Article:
Reuse or salvage building materials from off site or on site as a percentage of the surface area, as listed in Table 1. Include structural elements (e.g., floors, roof decking), enclosure materials (e.g., skin, framing), and permanently installed interior elements (e.g., walls, doors, floor coverings, ceiling systems). Exclude from the calculation window assemblies and any hazardous materials that are remediated as a part of the project.
Table 1. Points for reuse of building materials
|Percentage of completed project surface area reused||Points BD&C||Points BD&C (Core and Shell)|
Path 2a: Maintain Existing Walls, Floors and Roofs (1-3 points):
Maintain the existing building structure (including floor and roof decking) and envelope (the exterior skin and framing, excluding window assemblies and nonstructural roofing materials).
|Percent of existing walls, floors and roof reuse||Points|
Path 2b: Maintain Interior Nonstructural
Elements (1 point)
Use existing interior nonstructural elements (e.g. interior walls, doors, floor coverings and ceiling systems) in at least 33% (by area) of the completed building, including additions.
Option 4. Whole-Building Life-Cycle Assessment (1-4 points)
For new construction (buildings or portions of buildings), conduct a life-cycle assessment of the project’s structure and enclosure and select one or more of the following paths below to earn up to 4 points:
Path 1: Conduct a life cycle assessment of the project’s structure and enclosure (1 point).
Path 2: Conduct a life cycle assessment of the project’s structure and enclosure that demonstrates a minimum of 5% reduction, compared with a baseline building in at least three of the six impact categories listed below, one of which must be global warming potential (2 points).
Path 3: Conduct a life cycle assessment of the project’s structure and enclosure that demonstrates a minimum of 10% reduction, compared with a baseline building, in at least three of the six impact categories listed below, one of which must be global warming potential (3 points).
Path 4: Meet requirements of Path 3 and incorporate building reuse and/or salvage materials into the project’s structure and enclosure for the proposed design. Demonstrate reductions compared with a baseline building of at least 20% reduction for global warming potential and demonstrate at least 10% reduction in two additional impact categories listed below (4 points).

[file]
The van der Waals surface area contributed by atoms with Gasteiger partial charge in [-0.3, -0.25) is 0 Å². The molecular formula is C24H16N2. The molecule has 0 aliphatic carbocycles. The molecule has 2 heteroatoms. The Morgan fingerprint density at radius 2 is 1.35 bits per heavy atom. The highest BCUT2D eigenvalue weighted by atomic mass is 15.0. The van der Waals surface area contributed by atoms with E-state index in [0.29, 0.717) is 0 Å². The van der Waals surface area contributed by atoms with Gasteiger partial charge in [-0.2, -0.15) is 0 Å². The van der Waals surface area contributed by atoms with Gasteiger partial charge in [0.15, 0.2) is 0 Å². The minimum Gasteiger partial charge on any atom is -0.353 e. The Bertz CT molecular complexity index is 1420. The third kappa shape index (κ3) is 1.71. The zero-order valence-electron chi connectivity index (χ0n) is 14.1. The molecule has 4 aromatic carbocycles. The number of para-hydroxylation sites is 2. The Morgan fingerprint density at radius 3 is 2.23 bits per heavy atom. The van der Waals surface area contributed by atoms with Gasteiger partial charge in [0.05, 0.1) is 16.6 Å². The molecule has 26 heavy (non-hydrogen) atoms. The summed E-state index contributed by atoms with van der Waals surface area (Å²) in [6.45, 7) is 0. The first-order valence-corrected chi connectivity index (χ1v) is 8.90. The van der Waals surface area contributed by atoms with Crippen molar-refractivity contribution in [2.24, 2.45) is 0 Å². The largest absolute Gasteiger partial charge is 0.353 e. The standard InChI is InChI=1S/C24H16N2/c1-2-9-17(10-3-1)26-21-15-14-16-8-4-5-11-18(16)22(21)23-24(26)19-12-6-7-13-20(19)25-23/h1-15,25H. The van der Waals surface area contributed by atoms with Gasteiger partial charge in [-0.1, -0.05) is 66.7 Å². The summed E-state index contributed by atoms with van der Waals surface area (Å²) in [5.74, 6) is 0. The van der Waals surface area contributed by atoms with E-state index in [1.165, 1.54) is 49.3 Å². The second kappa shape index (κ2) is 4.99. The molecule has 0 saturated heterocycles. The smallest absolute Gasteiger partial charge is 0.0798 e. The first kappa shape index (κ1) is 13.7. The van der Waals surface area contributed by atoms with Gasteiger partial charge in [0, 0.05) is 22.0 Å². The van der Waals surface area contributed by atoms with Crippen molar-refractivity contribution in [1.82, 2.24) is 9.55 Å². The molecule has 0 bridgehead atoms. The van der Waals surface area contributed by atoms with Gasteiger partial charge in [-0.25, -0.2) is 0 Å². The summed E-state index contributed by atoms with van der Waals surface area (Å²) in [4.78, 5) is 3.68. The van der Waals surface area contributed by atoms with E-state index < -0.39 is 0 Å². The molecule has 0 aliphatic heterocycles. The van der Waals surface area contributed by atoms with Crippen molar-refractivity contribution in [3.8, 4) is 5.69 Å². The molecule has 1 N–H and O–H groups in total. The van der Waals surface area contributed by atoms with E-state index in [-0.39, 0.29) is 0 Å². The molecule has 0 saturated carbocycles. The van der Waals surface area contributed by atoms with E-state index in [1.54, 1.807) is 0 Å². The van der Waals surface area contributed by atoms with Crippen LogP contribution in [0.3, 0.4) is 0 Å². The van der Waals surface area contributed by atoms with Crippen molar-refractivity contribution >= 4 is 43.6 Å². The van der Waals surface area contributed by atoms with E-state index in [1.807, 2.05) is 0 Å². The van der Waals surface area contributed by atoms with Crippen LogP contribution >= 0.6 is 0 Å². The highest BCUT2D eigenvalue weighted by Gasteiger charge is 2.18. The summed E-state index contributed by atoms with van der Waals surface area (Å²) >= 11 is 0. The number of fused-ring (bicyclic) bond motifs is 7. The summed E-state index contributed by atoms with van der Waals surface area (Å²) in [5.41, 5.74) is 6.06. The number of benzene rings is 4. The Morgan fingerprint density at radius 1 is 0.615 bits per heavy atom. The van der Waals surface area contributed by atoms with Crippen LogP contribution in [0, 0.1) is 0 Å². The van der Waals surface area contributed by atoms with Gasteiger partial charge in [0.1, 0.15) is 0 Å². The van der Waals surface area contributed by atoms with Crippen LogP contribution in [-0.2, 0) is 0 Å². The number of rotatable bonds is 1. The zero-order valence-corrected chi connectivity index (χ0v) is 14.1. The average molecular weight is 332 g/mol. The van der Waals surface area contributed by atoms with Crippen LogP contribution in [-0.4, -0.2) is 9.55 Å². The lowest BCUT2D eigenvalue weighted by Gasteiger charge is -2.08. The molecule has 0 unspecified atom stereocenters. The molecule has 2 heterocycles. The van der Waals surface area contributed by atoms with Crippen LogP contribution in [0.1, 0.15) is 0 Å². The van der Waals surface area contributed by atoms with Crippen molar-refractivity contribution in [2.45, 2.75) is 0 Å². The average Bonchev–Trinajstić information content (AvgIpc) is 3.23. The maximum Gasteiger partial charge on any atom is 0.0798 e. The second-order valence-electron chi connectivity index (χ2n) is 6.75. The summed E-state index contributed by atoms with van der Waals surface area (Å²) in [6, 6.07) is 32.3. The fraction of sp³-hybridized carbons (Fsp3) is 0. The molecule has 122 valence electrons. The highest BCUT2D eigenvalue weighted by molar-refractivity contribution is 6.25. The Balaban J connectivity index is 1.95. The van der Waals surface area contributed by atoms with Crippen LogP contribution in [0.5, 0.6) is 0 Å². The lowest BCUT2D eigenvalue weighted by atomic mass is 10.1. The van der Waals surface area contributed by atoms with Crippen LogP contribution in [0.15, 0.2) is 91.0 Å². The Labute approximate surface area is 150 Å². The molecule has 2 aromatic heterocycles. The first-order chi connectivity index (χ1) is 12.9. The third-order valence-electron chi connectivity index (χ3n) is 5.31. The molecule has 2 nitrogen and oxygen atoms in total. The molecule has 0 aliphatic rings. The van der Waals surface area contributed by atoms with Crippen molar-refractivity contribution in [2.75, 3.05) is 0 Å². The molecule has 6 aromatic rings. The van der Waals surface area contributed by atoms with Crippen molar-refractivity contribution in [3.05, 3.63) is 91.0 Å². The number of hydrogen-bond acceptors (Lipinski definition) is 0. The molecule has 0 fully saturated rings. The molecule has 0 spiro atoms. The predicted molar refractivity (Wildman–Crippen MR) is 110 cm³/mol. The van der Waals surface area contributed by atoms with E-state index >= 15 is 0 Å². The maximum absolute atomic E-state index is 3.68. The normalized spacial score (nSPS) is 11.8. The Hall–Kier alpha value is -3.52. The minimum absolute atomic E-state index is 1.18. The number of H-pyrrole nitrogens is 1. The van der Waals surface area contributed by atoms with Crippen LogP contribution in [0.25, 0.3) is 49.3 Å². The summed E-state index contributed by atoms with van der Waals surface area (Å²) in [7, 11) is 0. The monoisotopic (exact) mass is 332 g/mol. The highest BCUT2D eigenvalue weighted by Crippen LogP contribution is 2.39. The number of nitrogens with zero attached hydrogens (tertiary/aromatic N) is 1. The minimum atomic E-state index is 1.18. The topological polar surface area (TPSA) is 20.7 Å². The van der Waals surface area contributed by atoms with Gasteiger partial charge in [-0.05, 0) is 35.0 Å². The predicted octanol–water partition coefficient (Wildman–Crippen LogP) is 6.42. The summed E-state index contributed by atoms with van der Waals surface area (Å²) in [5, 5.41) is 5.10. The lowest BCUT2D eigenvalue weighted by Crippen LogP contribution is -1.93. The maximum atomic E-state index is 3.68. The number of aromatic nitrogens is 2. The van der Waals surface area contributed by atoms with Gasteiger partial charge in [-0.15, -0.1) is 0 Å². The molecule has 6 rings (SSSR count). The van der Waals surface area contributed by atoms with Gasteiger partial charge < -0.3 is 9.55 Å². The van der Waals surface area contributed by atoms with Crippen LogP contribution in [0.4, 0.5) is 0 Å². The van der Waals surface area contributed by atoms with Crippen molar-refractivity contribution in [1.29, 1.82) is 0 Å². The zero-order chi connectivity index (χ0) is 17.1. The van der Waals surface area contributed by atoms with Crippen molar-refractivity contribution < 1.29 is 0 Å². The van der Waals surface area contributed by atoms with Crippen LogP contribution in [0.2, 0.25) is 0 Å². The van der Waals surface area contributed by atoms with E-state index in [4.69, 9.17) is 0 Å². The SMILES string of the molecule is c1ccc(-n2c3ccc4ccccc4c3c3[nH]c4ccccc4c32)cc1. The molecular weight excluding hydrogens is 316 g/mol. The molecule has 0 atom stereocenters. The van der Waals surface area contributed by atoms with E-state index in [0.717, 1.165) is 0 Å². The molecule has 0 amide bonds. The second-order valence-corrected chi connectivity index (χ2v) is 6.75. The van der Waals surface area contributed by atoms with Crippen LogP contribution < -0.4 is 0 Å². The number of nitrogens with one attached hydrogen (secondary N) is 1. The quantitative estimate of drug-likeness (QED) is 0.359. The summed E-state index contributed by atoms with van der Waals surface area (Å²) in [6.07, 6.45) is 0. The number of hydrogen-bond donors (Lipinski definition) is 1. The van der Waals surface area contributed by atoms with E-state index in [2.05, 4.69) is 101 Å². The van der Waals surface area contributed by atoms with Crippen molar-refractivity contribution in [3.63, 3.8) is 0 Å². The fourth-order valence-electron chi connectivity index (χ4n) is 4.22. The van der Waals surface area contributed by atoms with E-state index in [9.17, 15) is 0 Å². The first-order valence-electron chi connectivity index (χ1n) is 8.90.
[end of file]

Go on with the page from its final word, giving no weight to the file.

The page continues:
For Paths 2, 3 and 4 listed above, no impact category assessed as part of the life-cycle assessment may increase by more than 5% compared with the baseline building. Include a narrative of how the life cycle assessment was conducted and if applicable for paths 2, 3 and 4 what changes were made to proposed buildings in order to achieve the related impact reductions.
The baseline and proposed buildings must be of comparable size, function, orientation, and operating energy performance as defined in EA Prerequisite Minimum Energy Performance. The service life of the baseline and proposed buildings must be the same and at least 60 years to fully account for maintenance and replacement. Use the same life-cycle assessment software tools and data sets to evaluate both the baseline building and the proposed building, and report all listed impact categories. Data sets must be compliant with ISO 14044.
Select at least three of the following impact categories for reduction:
- global warming potential (greenhouse gases), in kg CO2e;
- depletion of the stratospheric ozone layer, in kg CFC-11e;
- acidification of land and water sources, in moles H+ or kg SO2e;
- eutrophication, in kg nitrogen eq or kg phosphate eq;
- formation of tropospheric ozone, in kg NOx, kg O3 eq, or kg ethene; and
- depletion of nonrenewable energy resources, in MJ using CML / depletion of fossil fuels in TRACI.
For all options in this credit, building materials demolished to create courtyards to increase daylighting may be counted as retained in calculations, provided the new courtyards meet the requirements of EQ Credits Daylight and Quality Views.
A sample of tabular form is shown below describing the six impact categories for both the baseline building and proposed building.